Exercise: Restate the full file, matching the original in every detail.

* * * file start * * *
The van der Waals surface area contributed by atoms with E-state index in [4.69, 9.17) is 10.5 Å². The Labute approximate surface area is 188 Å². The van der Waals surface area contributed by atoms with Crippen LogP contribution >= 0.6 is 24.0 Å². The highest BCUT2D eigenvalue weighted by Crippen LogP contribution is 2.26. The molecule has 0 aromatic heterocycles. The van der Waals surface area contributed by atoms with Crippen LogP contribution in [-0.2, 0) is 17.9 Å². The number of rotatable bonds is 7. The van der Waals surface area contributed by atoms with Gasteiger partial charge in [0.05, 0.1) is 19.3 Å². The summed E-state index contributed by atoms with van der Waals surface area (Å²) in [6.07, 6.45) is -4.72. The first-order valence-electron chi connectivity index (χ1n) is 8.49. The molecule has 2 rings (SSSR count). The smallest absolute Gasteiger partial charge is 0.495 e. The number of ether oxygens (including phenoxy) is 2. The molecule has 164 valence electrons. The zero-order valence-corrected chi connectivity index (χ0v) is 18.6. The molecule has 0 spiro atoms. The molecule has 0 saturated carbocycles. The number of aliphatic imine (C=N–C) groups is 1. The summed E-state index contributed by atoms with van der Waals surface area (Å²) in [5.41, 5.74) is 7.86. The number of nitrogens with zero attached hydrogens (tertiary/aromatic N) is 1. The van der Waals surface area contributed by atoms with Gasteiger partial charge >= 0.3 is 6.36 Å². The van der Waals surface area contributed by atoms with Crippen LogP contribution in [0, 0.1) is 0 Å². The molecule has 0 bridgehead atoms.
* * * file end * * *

The van der Waals surface area contributed by atoms with E-state index in [4.69, 9.17) is 10.5 Å². The Labute approximate surface area is 188 Å². The van der Waals surface area contributed by atoms with Crippen LogP contribution >= 0.6 is 24.0 Å². The highest BCUT2D eigenvalue weighted by Crippen LogP contribution is 2.26. The molecule has 0 aromatic heterocycles. The van der Waals surface area contributed by atoms with Crippen LogP contribution in [-0.2, 0) is 17.9 Å². The number of rotatable bonds is 7. The van der Waals surface area contributed by atoms with Gasteiger partial charge in [0.05, 0.1) is 19.3 Å². The summed E-state index contributed by atoms with van der Waals surface area (Å²) in [6.07, 6.45) is -4.72. The first-order valence-electron chi connectivity index (χ1n) is 8.49. The molecule has 2 rings (SSSR count). The smallest absolute Gasteiger partial charge is 0.495 e. The number of ether oxygens (including phenoxy) is 2. The molecule has 164 valence electrons. The zero-order valence-corrected chi connectivity index (χ0v) is 18.6. The molecule has 0 spiro atoms. The molecule has 0 saturated carbocycles. The number of aliphatic imine (C=N–C) groups is 1. The summed E-state index contributed by atoms with van der Waals surface area (Å²) in [5.41, 5.74) is 7.86. The number of nitrogens with zero attached hydrogens (tertiary/aromatic N) is 1. The van der Waals surface area contributed by atoms with Gasteiger partial charge >= 0.3 is 6.36 Å². The van der Waals surface area contributed by atoms with Crippen LogP contribution in [0, 0.1) is 0 Å². The molecule has 0 bridgehead atoms.